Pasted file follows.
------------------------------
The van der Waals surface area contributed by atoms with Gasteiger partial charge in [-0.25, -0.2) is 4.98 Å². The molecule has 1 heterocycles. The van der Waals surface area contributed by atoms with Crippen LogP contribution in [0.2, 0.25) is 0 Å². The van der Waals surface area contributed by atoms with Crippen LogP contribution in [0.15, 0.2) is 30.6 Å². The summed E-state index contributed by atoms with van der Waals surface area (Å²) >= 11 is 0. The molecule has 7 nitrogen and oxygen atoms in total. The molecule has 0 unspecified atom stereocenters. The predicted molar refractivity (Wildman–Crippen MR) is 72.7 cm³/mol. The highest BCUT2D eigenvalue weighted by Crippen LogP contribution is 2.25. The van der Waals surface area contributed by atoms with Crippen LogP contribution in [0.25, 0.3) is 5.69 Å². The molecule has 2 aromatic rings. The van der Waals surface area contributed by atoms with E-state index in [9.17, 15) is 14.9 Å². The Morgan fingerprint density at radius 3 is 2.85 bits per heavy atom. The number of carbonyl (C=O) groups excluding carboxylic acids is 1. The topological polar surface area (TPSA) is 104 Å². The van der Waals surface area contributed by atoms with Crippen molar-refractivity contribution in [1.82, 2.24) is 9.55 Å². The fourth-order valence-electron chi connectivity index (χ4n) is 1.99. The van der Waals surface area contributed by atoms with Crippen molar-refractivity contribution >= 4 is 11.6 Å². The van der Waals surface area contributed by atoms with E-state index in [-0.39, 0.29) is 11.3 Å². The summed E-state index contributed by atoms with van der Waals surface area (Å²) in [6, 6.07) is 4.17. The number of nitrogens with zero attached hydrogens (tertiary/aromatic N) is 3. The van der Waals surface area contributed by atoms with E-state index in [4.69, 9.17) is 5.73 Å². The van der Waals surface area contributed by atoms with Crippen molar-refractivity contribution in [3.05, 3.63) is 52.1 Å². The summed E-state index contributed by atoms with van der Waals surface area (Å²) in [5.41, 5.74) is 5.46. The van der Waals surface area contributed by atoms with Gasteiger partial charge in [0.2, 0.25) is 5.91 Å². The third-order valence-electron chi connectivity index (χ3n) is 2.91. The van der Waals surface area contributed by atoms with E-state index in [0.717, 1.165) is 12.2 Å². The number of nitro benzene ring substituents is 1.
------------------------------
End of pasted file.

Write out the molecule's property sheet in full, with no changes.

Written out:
The van der Waals surface area contributed by atoms with Gasteiger partial charge in [-0.25, -0.2) is 4.98 Å². The molecule has 1 heterocycles. The van der Waals surface area contributed by atoms with Crippen LogP contribution in [0.2, 0.25) is 0 Å². The van der Waals surface area contributed by atoms with Crippen LogP contribution in [0.15, 0.2) is 30.6 Å². The summed E-state index contributed by atoms with van der Waals surface area (Å²) >= 11 is 0. The molecule has 7 nitrogen and oxygen atoms in total. The molecule has 0 unspecified atom stereocenters. The predicted molar refractivity (Wildman–Crippen MR) is 72.7 cm³/mol. The highest BCUT2D eigenvalue weighted by Crippen LogP contribution is 2.25. The van der Waals surface area contributed by atoms with Crippen LogP contribution in [0.25, 0.3) is 5.69 Å². The molecule has 2 aromatic rings. The van der Waals surface area contributed by atoms with E-state index in [9.17, 15) is 14.9 Å². The Morgan fingerprint density at radius 3 is 2.85 bits per heavy atom. The number of carbonyl (C=O) groups excluding carboxylic acids is 1. The topological polar surface area (TPSA) is 104 Å². The van der Waals surface area contributed by atoms with Crippen molar-refractivity contribution in [1.82, 2.24) is 9.55 Å². The fourth-order valence-electron chi connectivity index (χ4n) is 1.99. The van der Waals surface area contributed by atoms with Crippen molar-refractivity contribution >= 4 is 11.6 Å². The van der Waals surface area contributed by atoms with E-state index in [-0.39, 0.29) is 11.3 Å². The summed E-state index contributed by atoms with van der Waals surface area (Å²) in [6, 6.07) is 4.17. The number of nitrogens with zero attached hydrogens (tertiary/aromatic N) is 3. The van der Waals surface area contributed by atoms with E-state index in [4.69, 9.17) is 5.73 Å². The van der Waals surface area contributed by atoms with Crippen molar-refractivity contribution in [3.05, 3.63) is 52.1 Å². The summed E-state index contributed by atoms with van der Waals surface area (Å²) in [5.41, 5.74) is 5.46. The van der Waals surface area contributed by atoms with Gasteiger partial charge in [0.2, 0.25) is 5.91 Å². The third-order valence-electron chi connectivity index (χ3n) is 2.91. The van der Waals surface area contributed by atoms with E-state index in [0.717, 1.165) is 12.2 Å². The number of nitro benzene ring substituents is 1.